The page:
Worfklow for feature selection in your machine learning project

How SHAP can be used for feature selection

2. Quick overview: How does SHAP work under the hood?

If you have a bit of time, feel free to read the original paper that describes the different approaches for model explainability and goes through the advantages of SHAP.

But let's try to explain in short what SHAP is doing and the concepts behind without getting too deep into the mathematical equations.

Explainable Machine Learning (aka eXplainable AI or XAI) aims at understanding why the output of a machine learning model is such. To do so, you could theoretically take the definition of your model, for example a tree based model like Random Forest, and then see why your output is such. But this is not so straightforward, and of course, it gets even more complex for Deep Learning models…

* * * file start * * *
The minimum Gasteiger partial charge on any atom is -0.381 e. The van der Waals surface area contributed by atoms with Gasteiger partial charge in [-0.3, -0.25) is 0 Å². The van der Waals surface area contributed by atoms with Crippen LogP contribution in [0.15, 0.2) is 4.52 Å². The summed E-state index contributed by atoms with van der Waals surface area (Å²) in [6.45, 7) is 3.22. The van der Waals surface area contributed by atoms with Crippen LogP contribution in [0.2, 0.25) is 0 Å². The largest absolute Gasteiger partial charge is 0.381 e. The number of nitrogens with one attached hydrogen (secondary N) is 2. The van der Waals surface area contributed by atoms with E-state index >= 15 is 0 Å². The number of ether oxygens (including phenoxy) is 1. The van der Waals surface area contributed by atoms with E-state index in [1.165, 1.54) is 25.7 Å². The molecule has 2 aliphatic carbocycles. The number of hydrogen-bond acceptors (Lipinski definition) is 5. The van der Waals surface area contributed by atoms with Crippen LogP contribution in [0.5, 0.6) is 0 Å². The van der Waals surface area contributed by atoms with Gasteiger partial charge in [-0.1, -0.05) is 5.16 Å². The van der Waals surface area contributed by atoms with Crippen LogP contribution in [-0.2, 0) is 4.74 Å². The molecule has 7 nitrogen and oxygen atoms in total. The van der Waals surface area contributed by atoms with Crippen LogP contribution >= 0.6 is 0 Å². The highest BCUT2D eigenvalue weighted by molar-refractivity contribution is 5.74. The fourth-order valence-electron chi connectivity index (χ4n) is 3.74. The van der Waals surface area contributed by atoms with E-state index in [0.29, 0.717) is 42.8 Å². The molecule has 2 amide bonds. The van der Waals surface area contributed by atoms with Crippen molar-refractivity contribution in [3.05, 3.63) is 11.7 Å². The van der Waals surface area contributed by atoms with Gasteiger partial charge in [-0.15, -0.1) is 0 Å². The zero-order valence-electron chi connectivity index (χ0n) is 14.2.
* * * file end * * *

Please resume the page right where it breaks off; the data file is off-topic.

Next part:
Instead of going through the winding path of understanding what happens inside your model (forward and backward propagation for deep learning models, which splits are the most used in your RF algo etc). But once you have your trained model, could you not instead use it to see how it reacts when you change a feature?

This is the core concept behind popular XAI algorithm (SHAP, LIME etc): use your existing model, approximate it using an explainable model and you now have an explainable model. The complexity is now on how to approximate a ML model around a given prediction, and then around most predictions.

If you are interested in this and want to learn more, let me know and I'll write a follow up article on the mathematical concepts behind SHAP, how it is related to the classic Shapley values, how you can compute SHAP values and how we are able to approximate it for specific use cases, which makes the computation easier.

Woohoo! You now know the basics on how SHAP works and how you can start using it right away in your machine learning projects!

I hope you liked this article! Let me know if you have any questions or suggestions. Also feel free to contact me on LinkedIn, GitHub or Twitter, or checkout some other tutorials I wrote on DS/ML best practices. Happy learning!


About me

Hey! 👋 I'm Armand Sauzay (armandsauzay). You can find, follow or contact me on: